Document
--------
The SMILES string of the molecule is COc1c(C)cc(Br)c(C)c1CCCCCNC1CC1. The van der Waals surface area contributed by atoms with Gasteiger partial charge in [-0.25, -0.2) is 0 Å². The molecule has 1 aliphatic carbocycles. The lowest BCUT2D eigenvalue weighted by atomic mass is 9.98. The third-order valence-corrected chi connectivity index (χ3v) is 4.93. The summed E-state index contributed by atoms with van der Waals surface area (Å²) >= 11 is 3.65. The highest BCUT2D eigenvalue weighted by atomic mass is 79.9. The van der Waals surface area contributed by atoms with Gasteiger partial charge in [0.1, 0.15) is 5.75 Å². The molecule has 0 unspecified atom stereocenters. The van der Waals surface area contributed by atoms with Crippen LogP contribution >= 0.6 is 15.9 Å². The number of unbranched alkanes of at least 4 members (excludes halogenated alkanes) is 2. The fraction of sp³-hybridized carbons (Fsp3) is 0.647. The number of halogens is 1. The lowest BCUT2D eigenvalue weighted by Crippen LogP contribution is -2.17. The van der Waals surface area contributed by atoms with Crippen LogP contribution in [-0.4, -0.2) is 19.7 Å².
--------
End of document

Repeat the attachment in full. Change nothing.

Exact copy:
The SMILES string of the molecule is COc1c(C)cc(Br)c(C)c1CCCCCNC1CC1. The van der Waals surface area contributed by atoms with Gasteiger partial charge in [-0.25, -0.2) is 0 Å². The molecule has 1 aliphatic carbocycles. The lowest BCUT2D eigenvalue weighted by atomic mass is 9.98. The third-order valence-corrected chi connectivity index (χ3v) is 4.93. The summed E-state index contributed by atoms with van der Waals surface area (Å²) >= 11 is 3.65. The highest BCUT2D eigenvalue weighted by atomic mass is 79.9. The van der Waals surface area contributed by atoms with Gasteiger partial charge in [0.1, 0.15) is 5.75 Å². The molecule has 0 unspecified atom stereocenters. The van der Waals surface area contributed by atoms with Crippen LogP contribution >= 0.6 is 15.9 Å². The number of unbranched alkanes of at least 4 members (excludes halogenated alkanes) is 2. The fraction of sp³-hybridized carbons (Fsp3) is 0.647. The number of halogens is 1. The lowest BCUT2D eigenvalue weighted by Crippen LogP contribution is -2.17. The van der Waals surface area contributed by atoms with Crippen LogP contribution in [-0.4, -0.2) is 19.7 Å².